DC Universe Presents gives us a story of Kid Flash dealing with humanoid dinosaurs, with their own issues, running around the place. In the same week as Amazing Spider-Man does that. With both characters exhibiting similar vibes, it was a strange read back to back, but it also made for a poor comparison. This book, jumping from character to character like the Deadman that kicked the series off has had no real anchor to hold it down, and that’s probably a flaw. I keep losing interest in the book and am rarely excited to check it out. This issue hasn’t changed that.
Shade, well, issue eleven, you’ve almost made it, and as this Starman spinoff continues to throw up fantastic images from fantastic artists, this month we get an excuse for Frazer Irving to give us his own take on the Jack Kirby giant cosmic beings. His style is oh so different, but with foreshortening, glowing lines and Aztec influence, Irving portrays one man who is finding a way to dance with the Gods… or the Devils, And isn’t that, made text, what this story has been about?
Green Lantern may have been one of the books that was allowed not to reboot, just jiggle some of the history of certain cast members. Which is probably why we’re back to the Black Hand again. But the play between Sinestro and Hal Jordan, back on the same side, has been a most enjoyable one. And Johns has clearly picked up on the one good thing about the movie, Mark Strong, Sinestro, and played it for everything it’s worth. But just as with Paul Cornell on Lex Luthor, and Kieron Gillen on Loki, you focus on that character so much, I don’t want him to be bad anymore, I want redemption, I want a new accord. And you just know that’s never going to happen. But on Green Lantern, you must ask, if the two must be opposed, I’d much rather Hal Jordan goes the Parallax route again..,. or something similar?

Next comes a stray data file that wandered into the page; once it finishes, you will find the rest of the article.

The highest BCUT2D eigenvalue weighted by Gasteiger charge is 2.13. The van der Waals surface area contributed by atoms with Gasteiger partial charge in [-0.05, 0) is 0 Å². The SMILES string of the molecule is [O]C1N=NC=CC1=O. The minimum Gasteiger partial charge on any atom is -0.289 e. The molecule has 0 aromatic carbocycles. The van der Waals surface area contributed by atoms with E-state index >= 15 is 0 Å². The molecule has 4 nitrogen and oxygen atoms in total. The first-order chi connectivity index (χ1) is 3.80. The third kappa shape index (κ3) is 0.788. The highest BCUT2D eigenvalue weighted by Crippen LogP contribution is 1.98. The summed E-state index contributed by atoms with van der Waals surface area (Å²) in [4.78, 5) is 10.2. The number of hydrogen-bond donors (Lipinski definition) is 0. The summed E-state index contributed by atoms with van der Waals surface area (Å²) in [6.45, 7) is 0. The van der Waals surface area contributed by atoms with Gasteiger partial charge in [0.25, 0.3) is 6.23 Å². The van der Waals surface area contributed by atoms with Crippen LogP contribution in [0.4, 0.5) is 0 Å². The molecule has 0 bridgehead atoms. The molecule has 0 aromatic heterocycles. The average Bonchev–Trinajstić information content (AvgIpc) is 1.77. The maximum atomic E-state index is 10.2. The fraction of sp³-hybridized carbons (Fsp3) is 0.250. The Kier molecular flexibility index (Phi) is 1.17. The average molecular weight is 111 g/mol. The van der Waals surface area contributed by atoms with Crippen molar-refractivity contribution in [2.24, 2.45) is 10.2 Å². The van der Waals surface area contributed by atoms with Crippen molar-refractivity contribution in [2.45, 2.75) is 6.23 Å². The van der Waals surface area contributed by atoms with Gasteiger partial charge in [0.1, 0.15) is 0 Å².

Catwoman was one of the most despised of the relaunch book, but it became a real guilty pleasure for me. Actually not that guilty, I went on about it a lot. It seemed to sag in the middle, possibly a victim of its critics, but in this issue’s mix of crime, murder, sex and depravity, as well as one of the truly great opening lines (I’ll run that later), we also get a slight reprieve of Hitman’s method of summoning Catwoman. Of course, back then, they used a dead cat on a lamp, but the principle is the same.
Nightwing has been a surprising book that has gained an audience through dint of being good. It has explored a number of different genres, within its generally tight street-superhero boundaries, and this issue brings out the Agatha Christie, getting the bad guy to explain his whole plan and for Nightwing to reveal what he did and didn’t know – and more importantly, when. A well structured superhero book that looks pretty dope as well. And eBay likes it too!
Captain Atom is more of an enigma. It skirted the first cancellations of the Second Wave, despite selling less than certain books that were dropped. And it always seemed to have a plan, as certain issues began to dovetail into earlier events, travelling in time, with the rules of causality getting all mixed up. But did it have a grander purpose?
This issue, gives two very strong moments of note. The first, looking at the edge of the known DC Universe sees another universe being wiped out by this one.
Is this the event that occurred at the end of Flashpoint? Is the original Old DC Universe being wiped out constantly by the new? Is this meta commentary on comic book reality… mourning what was lost for the reboot a year ago? Is it a planned reboot? Is it something to hang a whole crossover on?
The other note… well this book has, naturally, been compared by some to the portrayal of Dr Manhattan in Watchmen, but at the end of this issue, everyone will be doing it. Just before the new Dr Manhattan book comes out as well…
Winner of the week? Batwoman. Winner of the week of the year? Ditto.
Comics courtesy of Orbital Comics, London